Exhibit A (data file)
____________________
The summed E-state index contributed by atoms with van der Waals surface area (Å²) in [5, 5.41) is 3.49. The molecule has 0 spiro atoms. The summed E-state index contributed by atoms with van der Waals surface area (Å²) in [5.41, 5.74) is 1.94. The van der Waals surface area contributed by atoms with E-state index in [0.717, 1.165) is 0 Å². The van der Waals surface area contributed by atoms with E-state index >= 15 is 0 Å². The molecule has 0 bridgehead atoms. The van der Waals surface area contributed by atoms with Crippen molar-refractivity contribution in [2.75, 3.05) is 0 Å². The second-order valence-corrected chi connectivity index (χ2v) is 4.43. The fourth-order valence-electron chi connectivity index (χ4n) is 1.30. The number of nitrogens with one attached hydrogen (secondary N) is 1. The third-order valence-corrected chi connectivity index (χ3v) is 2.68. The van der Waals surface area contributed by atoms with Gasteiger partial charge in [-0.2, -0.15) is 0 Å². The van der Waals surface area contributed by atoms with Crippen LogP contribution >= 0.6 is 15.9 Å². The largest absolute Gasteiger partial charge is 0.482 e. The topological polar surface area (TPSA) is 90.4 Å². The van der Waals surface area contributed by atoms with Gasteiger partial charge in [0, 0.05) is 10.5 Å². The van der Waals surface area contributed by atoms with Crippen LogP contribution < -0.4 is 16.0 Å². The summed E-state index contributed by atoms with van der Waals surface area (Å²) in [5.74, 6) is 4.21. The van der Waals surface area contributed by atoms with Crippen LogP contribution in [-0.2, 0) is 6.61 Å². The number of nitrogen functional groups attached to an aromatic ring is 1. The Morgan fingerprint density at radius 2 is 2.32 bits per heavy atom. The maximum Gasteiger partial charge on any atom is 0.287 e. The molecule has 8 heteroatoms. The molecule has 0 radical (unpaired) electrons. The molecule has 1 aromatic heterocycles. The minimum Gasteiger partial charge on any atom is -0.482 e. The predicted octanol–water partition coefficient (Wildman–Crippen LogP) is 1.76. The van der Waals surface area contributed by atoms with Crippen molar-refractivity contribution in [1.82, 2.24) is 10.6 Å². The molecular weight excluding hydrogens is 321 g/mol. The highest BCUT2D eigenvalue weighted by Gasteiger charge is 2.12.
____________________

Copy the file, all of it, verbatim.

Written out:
The summed E-state index contributed by atoms with van der Waals surface area (Å²) in [5, 5.41) is 3.49. The molecule has 0 spiro atoms. The summed E-state index contributed by atoms with van der Waals surface area (Å²) in [5.41, 5.74) is 1.94. The van der Waals surface area contributed by atoms with E-state index in [0.717, 1.165) is 0 Å². The van der Waals surface area contributed by atoms with E-state index >= 15 is 0 Å². The molecule has 0 bridgehead atoms. The van der Waals surface area contributed by atoms with Crippen molar-refractivity contribution in [2.75, 3.05) is 0 Å². The second-order valence-corrected chi connectivity index (χ2v) is 4.43. The fourth-order valence-electron chi connectivity index (χ4n) is 1.30. The number of nitrogens with one attached hydrogen (secondary N) is 1. The third-order valence-corrected chi connectivity index (χ3v) is 2.68. The van der Waals surface area contributed by atoms with Gasteiger partial charge in [-0.2, -0.15) is 0 Å². The van der Waals surface area contributed by atoms with Crippen LogP contribution >= 0.6 is 15.9 Å². The largest absolute Gasteiger partial charge is 0.482 e. The topological polar surface area (TPSA) is 90.4 Å². The van der Waals surface area contributed by atoms with Gasteiger partial charge in [0, 0.05) is 10.5 Å². The van der Waals surface area contributed by atoms with Crippen LogP contribution < -0.4 is 16.0 Å². The summed E-state index contributed by atoms with van der Waals surface area (Å²) in [5.74, 6) is 4.21. The van der Waals surface area contributed by atoms with Crippen LogP contribution in [-0.2, 0) is 6.61 Å². The number of nitrogen functional groups attached to an aromatic ring is 1. The Morgan fingerprint density at radius 2 is 2.32 bits per heavy atom. The maximum Gasteiger partial charge on any atom is 0.287 e. The molecule has 8 heteroatoms. The molecule has 0 radical (unpaired) electrons. The molecule has 1 aromatic heterocycles. The minimum Gasteiger partial charge on any atom is -0.482 e. The predicted octanol–water partition coefficient (Wildman–Crippen LogP) is 1.76. The van der Waals surface area contributed by atoms with Crippen molar-refractivity contribution in [1.82, 2.24) is 10.6 Å². The molecular weight excluding hydrogens is 321 g/mol. The highest BCUT2D eigenvalue weighted by Gasteiger charge is 2.12.